What is truly unique about this study is that the 40 SNPs used in the study were known to be contained within genes that are differentially expressed between inbred and outbred individuals. Thus, they are quite likely the targets of natural selection during inbreeding. Because these genes are differentially expressed in inbred vs. outbred populations and because many of them have a known function, this study allows us to begin to make powerful inferences about what class of genes and how many loci might be important to the inbreeding process. Most importantly, this selective suite of SNPs makes it obvious that selection was stronger in the slow inbred lines compared with the fast inbred lines and that selection is responsible for the differences in the amount of molecular genetic variation maintained in the two treatments. This study is an excellent companion piece to previous work showing that slower inbreeding maintains more genetic variation in quantitative traits as well (Kristensen et al. 2005). However, it goes much further than the previous study because of its ability to shed light on mechanisms.
Most intriguing is the authors’ finding that the increased heterozygosity is at least partially due to balancing selection. There is evidence for this, in their data set, at two loci. There is also strong evidence that one locus is under purging selection. This finding is so interesting because the bulk of the evidence thus far, despite a rapidly growing number of recent studies showing balancing selection to be much more common than generally thought (e.g. Ferreira & Amos 2006; Mäkinen et al. 2008), still suggests that the variation at most loci consists of a dominant allele with the highest fitness and one or more recessive deleterious alleles (e.g. Ayroles et al. 2009). In all likelihood, both forms of selection are acting on most genomes, but their proportional contribution is still being investigated and this study adds another piece of evidence.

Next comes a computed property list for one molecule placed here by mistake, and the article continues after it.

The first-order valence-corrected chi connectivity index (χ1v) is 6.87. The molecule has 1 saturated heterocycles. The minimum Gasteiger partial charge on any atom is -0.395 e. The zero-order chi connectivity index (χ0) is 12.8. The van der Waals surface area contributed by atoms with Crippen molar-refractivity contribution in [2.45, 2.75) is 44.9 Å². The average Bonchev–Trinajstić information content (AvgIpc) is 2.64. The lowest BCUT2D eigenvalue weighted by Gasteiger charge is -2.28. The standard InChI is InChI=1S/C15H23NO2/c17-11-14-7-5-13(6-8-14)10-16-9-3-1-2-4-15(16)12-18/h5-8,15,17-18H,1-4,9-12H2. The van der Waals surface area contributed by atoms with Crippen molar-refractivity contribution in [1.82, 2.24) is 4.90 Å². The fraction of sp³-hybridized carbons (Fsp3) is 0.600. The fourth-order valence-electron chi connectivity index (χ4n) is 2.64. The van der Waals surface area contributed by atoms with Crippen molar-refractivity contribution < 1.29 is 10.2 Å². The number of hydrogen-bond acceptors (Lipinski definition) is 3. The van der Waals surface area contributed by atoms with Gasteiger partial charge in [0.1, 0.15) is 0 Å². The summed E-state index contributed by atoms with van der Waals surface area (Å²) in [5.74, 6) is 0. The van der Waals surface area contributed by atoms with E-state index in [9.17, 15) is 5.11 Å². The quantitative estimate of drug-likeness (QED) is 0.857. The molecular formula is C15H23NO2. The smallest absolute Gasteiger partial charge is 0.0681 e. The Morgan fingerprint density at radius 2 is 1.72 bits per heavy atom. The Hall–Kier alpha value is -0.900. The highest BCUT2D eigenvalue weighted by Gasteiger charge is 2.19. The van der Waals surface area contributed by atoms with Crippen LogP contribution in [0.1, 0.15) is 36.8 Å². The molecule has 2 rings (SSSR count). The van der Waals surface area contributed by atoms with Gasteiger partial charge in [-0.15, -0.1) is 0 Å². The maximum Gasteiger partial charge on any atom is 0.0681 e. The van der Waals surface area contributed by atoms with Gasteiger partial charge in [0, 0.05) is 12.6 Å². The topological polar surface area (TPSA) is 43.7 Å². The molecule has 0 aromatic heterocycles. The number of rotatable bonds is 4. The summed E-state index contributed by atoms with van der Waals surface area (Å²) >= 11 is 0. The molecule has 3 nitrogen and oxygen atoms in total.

With regards to the maintenance of genetic diversity during inbreeding, it is often less appreciated that associative overdominance can result more easily through variation in inbreeding levels among members of the population than through linkage. This can lead to a general and genome-wide heterozygosity–fitness correlation. This correlation can result from both selection against individuals homozygous for deleterious recessive alleles or through heterozygote superiority; as long as less inbred individuals have higher average fitness, their increased reproduction compared to more homozygous individuals will help prevent erosion of genetic variation in the face of random genetic drift. Thus, the results of this experiment suggest that genetic diversity has been maintained, in these populations during slower inbreeding, by associative overdominance from weak selection on large number of loci and strong selection on a much smaller number of loci, with some of those loci being subject to purging selection and some to balancing selection. This is similar to what was found in a genome-wide scan of Drosophila (Ayroles et al. 2009).
Demontis et al. (2009) suggest correctly that future research would benefit from looking for negative correlations between the amount of genetic variation retained and the amount of inbreeding depression suffered, but using traits more directly connected to fitness than those used in this study. I agree with this. I would also add that, possibly even more importantly, the slower inbred lines need to be tested in multiple novel environments to confirm that the smaller reduction in molecular genetic variation does indeed translate into higher levels of evolutionary potential.
The most immediate need may be for this type of research to be carried out in organisms other than Drosophila melanogaster. The advances in high throughput sequencing may make these types of experiments possible in nonmodel organisms in the near future.